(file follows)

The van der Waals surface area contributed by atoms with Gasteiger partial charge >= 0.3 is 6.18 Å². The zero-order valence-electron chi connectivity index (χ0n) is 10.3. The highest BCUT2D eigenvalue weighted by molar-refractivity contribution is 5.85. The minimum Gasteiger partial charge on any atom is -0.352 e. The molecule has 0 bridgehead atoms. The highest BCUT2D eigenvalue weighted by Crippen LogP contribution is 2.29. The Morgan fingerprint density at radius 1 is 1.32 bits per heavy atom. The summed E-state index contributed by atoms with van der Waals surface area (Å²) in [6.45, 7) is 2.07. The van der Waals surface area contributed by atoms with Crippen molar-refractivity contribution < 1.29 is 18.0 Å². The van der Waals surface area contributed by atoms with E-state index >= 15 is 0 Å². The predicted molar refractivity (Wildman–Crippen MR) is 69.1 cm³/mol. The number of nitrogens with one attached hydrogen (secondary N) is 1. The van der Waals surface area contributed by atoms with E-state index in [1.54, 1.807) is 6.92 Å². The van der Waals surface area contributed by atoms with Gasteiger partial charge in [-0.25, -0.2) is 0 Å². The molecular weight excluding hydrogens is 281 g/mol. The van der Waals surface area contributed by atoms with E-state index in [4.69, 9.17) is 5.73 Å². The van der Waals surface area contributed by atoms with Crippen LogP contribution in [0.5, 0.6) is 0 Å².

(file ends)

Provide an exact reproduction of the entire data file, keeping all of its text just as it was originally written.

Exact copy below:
The van der Waals surface area contributed by atoms with Gasteiger partial charge >= 0.3 is 6.18 Å². The zero-order valence-electron chi connectivity index (χ0n) is 10.3. The highest BCUT2D eigenvalue weighted by molar-refractivity contribution is 5.85. The minimum Gasteiger partial charge on any atom is -0.352 e. The molecule has 0 bridgehead atoms. The highest BCUT2D eigenvalue weighted by Crippen LogP contribution is 2.29. The Morgan fingerprint density at radius 1 is 1.32 bits per heavy atom. The summed E-state index contributed by atoms with van der Waals surface area (Å²) in [6.45, 7) is 2.07. The van der Waals surface area contributed by atoms with Crippen molar-refractivity contribution < 1.29 is 18.0 Å². The van der Waals surface area contributed by atoms with E-state index >= 15 is 0 Å². The predicted molar refractivity (Wildman–Crippen MR) is 69.1 cm³/mol. The number of nitrogens with one attached hydrogen (secondary N) is 1. The van der Waals surface area contributed by atoms with E-state index in [1.54, 1.807) is 6.92 Å². The van der Waals surface area contributed by atoms with Gasteiger partial charge in [-0.25, -0.2) is 0 Å². The molecular weight excluding hydrogens is 281 g/mol. The van der Waals surface area contributed by atoms with E-state index in [4.69, 9.17) is 5.73 Å². The van der Waals surface area contributed by atoms with Crippen LogP contribution in [0.5, 0.6) is 0 Å².